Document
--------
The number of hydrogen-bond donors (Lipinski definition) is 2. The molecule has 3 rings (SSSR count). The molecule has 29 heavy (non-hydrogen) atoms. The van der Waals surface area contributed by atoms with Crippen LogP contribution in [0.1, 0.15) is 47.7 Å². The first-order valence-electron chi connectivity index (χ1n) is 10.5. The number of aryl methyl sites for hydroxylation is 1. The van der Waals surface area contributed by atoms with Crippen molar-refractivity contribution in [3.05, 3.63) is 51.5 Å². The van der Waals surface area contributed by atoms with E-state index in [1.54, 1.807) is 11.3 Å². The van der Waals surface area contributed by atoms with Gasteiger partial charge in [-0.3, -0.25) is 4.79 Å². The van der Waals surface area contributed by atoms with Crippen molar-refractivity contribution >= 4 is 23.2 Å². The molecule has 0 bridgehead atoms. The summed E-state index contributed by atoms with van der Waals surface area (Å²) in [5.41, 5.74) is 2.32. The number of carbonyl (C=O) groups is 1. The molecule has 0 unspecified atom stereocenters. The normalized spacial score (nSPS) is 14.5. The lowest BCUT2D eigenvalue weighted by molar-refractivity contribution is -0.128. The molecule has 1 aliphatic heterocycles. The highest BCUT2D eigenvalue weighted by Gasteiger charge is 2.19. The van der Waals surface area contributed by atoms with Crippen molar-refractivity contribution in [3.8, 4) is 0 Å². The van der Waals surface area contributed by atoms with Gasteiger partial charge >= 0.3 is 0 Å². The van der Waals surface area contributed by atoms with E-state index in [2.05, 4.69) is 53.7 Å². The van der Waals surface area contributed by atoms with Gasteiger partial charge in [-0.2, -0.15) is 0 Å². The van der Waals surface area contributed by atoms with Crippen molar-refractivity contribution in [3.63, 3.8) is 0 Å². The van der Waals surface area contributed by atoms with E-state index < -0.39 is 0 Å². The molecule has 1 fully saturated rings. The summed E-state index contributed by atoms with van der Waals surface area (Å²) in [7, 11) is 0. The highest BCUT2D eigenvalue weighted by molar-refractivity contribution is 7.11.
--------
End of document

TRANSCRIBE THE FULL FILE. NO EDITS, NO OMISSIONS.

The number of hydrogen-bond donors (Lipinski definition) is 2. The molecule has 3 rings (SSSR count). The molecule has 29 heavy (non-hydrogen) atoms. The van der Waals surface area contributed by atoms with Crippen LogP contribution in [0.1, 0.15) is 47.7 Å². The first-order valence-electron chi connectivity index (χ1n) is 10.5. The number of aryl methyl sites for hydroxylation is 1. The van der Waals surface area contributed by atoms with Crippen molar-refractivity contribution in [3.05, 3.63) is 51.5 Å². The van der Waals surface area contributed by atoms with E-state index in [1.54, 1.807) is 11.3 Å². The van der Waals surface area contributed by atoms with Gasteiger partial charge in [-0.3, -0.25) is 4.79 Å². The van der Waals surface area contributed by atoms with Crippen molar-refractivity contribution >= 4 is 23.2 Å². The molecule has 0 bridgehead atoms. The summed E-state index contributed by atoms with van der Waals surface area (Å²) in [5.41, 5.74) is 2.32. The number of carbonyl (C=O) groups is 1. The molecule has 0 unspecified atom stereocenters. The normalized spacial score (nSPS) is 14.5. The lowest BCUT2D eigenvalue weighted by molar-refractivity contribution is -0.128. The molecule has 1 aliphatic heterocycles. The highest BCUT2D eigenvalue weighted by Gasteiger charge is 2.19. The van der Waals surface area contributed by atoms with Crippen molar-refractivity contribution in [3.8, 4) is 0 Å². The van der Waals surface area contributed by atoms with Gasteiger partial charge >= 0.3 is 0 Å². The van der Waals surface area contributed by atoms with E-state index in [2.05, 4.69) is 53.7 Å². The van der Waals surface area contributed by atoms with Gasteiger partial charge in [-0.2, -0.15) is 0 Å². The van der Waals surface area contributed by atoms with Crippen molar-refractivity contribution in [3.63, 3.8) is 0 Å². The van der Waals surface area contributed by atoms with E-state index < -0.39 is 0 Å². The molecule has 1 fully saturated rings. The summed E-state index contributed by atoms with van der Waals surface area (Å²) in [7, 11) is 0. The highest BCUT2D eigenvalue weighted by molar-refractivity contribution is 7.11.